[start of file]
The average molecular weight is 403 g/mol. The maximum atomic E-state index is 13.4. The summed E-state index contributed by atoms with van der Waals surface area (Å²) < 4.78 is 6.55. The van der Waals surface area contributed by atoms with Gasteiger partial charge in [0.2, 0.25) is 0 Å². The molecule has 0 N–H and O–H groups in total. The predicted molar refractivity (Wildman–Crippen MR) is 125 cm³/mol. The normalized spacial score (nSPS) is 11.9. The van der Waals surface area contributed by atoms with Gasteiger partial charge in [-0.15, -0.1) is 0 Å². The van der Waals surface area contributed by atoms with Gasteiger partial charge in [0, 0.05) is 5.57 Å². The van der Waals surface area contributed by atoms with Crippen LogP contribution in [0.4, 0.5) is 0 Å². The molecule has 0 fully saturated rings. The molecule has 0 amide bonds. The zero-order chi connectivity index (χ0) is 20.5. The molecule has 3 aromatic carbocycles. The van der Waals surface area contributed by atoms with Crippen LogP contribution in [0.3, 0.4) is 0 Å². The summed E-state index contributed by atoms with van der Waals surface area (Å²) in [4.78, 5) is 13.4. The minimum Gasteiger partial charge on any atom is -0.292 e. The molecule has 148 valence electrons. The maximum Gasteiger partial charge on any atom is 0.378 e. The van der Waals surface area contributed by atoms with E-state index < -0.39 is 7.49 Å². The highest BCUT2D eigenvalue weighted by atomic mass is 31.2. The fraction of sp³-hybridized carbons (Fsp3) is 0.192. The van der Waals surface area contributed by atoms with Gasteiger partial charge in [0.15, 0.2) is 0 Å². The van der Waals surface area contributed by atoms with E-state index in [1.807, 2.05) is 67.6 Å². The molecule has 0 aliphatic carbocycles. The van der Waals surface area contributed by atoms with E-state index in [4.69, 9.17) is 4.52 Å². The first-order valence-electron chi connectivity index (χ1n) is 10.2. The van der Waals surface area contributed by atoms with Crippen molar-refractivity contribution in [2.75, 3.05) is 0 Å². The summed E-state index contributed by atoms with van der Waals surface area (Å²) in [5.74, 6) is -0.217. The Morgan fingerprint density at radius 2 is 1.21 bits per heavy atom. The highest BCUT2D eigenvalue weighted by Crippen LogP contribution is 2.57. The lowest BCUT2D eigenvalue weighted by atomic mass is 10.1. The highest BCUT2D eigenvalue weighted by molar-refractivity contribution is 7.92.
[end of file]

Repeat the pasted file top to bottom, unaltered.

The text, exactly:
The average molecular weight is 403 g/mol. The maximum atomic E-state index is 13.4. The summed E-state index contributed by atoms with van der Waals surface area (Å²) < 4.78 is 6.55. The van der Waals surface area contributed by atoms with Gasteiger partial charge in [0.2, 0.25) is 0 Å². The molecule has 0 N–H and O–H groups in total. The predicted molar refractivity (Wildman–Crippen MR) is 125 cm³/mol. The normalized spacial score (nSPS) is 11.9. The van der Waals surface area contributed by atoms with Gasteiger partial charge in [-0.15, -0.1) is 0 Å². The van der Waals surface area contributed by atoms with Gasteiger partial charge in [0, 0.05) is 5.57 Å². The van der Waals surface area contributed by atoms with Crippen LogP contribution in [0.4, 0.5) is 0 Å². The molecule has 0 fully saturated rings. The molecule has 0 amide bonds. The zero-order chi connectivity index (χ0) is 20.5. The molecule has 3 aromatic carbocycles. The van der Waals surface area contributed by atoms with Crippen LogP contribution in [0.3, 0.4) is 0 Å². The summed E-state index contributed by atoms with van der Waals surface area (Å²) in [4.78, 5) is 13.4. The minimum Gasteiger partial charge on any atom is -0.292 e. The molecule has 148 valence electrons. The maximum Gasteiger partial charge on any atom is 0.378 e. The van der Waals surface area contributed by atoms with E-state index < -0.39 is 7.49 Å². The highest BCUT2D eigenvalue weighted by atomic mass is 31.2. The fraction of sp³-hybridized carbons (Fsp3) is 0.192. The van der Waals surface area contributed by atoms with Gasteiger partial charge in [0.15, 0.2) is 0 Å². The van der Waals surface area contributed by atoms with E-state index in [1.807, 2.05) is 67.6 Å². The molecule has 0 aliphatic carbocycles. The van der Waals surface area contributed by atoms with E-state index in [4.69, 9.17) is 4.52 Å². The first-order valence-electron chi connectivity index (χ1n) is 10.2. The van der Waals surface area contributed by atoms with Crippen molar-refractivity contribution in [2.75, 3.05) is 0 Å². The summed E-state index contributed by atoms with van der Waals surface area (Å²) in [5.74, 6) is -0.217. The Morgan fingerprint density at radius 2 is 1.21 bits per heavy atom. The highest BCUT2D eigenvalue weighted by Crippen LogP contribution is 2.57. The lowest BCUT2D eigenvalue weighted by atomic mass is 10.1. The highest BCUT2D eigenvalue weighted by molar-refractivity contribution is 7.92.